5 lessons to learn from devolution in Tees Valley
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Last updated Aug 5, 2020
Conservative Mayor of Tees Valley, Ben Houchen.
Conservative Mayor of Tees Valley, Ben Houchen.

Amid the debate around devolution for North Yorkshire and whether the county should have an elected mayor, one area that is frequently brought up is the Tees Valley.

The region is the closest example of a devolved authority to North Yorkshire and serves a population of 701,818.

Since 2017, the area has operated with elected Conservative Mayor of the Tees Valley, Ben Houchen, and combined authority to make big decisions on areas such as transport, employment and housing.

So what lessons can North Yorkshire political leaders learn from neighbouring Tees Valley over devolution?

Turnout for Mayoral election was poor

Just 21.3% of voters turned out for the election – a mere 1% more than had turned up to vote for the Cleveland Police and Crime Commissioner the year prior.

The result suggests a lack of engagement and understanding of the newly created mayor position, despite the governments insistence that devolved powers require one.

Mayor Houchen was elected to serve a three year term, but coronavirus has pushed back elections until 2021.

From there, mayoral elections will take place every four years.


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Houchen declines mayoral tax

The introduction of directly elected mayors to local government comes with a need to fund them.

As a result, mayors can introduce a precept to council taxpayers known as a “mayoral tax” which funds the office and what it does.

However, the move has proved to be controversial and a number of new mayors, including Andy Street in Birmingham and Dan Jarvis in Sheffield, have ruled out introducing the precept in their areas.

Ben Houchen has done the same in the Tees Valley and pledged not to charge ratepayers any extra for his work.

Mayoral development corporations

Most of the powers given to devolved authorities are around areas which create jobs and boost the economy.

Among the biggest powers that a mayor has is to create a mayoral development corporation which can buy, sell and hold land in a defined area.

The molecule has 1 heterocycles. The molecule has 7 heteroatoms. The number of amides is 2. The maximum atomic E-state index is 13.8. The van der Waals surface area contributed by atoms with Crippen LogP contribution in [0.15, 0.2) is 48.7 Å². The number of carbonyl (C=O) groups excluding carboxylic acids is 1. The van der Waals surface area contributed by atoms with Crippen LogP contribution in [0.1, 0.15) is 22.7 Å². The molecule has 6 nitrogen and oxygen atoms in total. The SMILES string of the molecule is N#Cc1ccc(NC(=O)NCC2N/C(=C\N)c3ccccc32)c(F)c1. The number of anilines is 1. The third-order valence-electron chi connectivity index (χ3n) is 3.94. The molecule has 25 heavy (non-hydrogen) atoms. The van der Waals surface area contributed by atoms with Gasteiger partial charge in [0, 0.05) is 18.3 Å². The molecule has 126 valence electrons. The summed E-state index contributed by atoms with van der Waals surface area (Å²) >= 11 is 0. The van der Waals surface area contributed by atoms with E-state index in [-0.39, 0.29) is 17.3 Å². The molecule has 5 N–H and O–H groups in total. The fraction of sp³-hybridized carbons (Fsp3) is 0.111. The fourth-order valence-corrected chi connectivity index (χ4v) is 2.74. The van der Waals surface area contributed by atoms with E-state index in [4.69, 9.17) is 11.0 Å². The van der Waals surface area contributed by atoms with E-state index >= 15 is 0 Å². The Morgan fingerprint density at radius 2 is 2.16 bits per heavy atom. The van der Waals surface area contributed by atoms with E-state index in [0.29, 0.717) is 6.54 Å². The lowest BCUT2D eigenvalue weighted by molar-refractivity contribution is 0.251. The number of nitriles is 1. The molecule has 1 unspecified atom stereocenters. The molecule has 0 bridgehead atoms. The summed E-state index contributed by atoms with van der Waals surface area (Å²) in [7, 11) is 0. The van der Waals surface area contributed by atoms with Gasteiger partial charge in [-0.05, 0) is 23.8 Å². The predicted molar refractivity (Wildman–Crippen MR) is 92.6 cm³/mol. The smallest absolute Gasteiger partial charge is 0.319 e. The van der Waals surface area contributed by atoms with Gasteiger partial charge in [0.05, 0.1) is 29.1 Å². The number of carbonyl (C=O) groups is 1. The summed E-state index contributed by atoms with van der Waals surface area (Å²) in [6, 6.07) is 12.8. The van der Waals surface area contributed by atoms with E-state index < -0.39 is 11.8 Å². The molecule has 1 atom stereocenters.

Mayor Houchen made creating the South Tees Development Corporation one of his decisions while in office.

It became the first of its kind outside of London and has already purchased land at the former Redcar steelworks, which was closed by former owner Thai-based SSI in 2015.

While there are only four corporations currently operating in England, more can be expected and may prove to be vital for areas in need of economic growth and regeneration.


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Buying back an airport

Devolved authorities have a single pot used to invest in skills, transport and other investments.

Whatever a Mayor wants to invest in has to have the agreement of his cabinet and this was best demonstrated when Mayor Houchen made bringing back Durham Tees Valley Airport back into public ownership his key manifesto pledge.

The airport was losing £2 million a year and Mayor Houchen bid £40 million for the airport in what proved to be a tricky decision for his cabinet.

The cabinet, five of which were Labour council leaders, found the investment difficult to back in what they described as a “vanity project”.

However, the deal was eventually agreed last year and the Tees Valley Combined Authority purchased a 75% stake in the airport and rebranded it Teesside International Airport.

More powers

Securing a devolution deal for the Tees Valley was the first step in reclaiming budgets and key decisions from Westminster.

Now that it has powers over transport and regeneration, Mayor Houchen wants more and has set his sights on health and social care budgets as his next target.

Mayor Houchen told Teesside Live in January that he wanted powers similar to Greater Manchester where the combined authority has control over its £6 billion health and social care budget.


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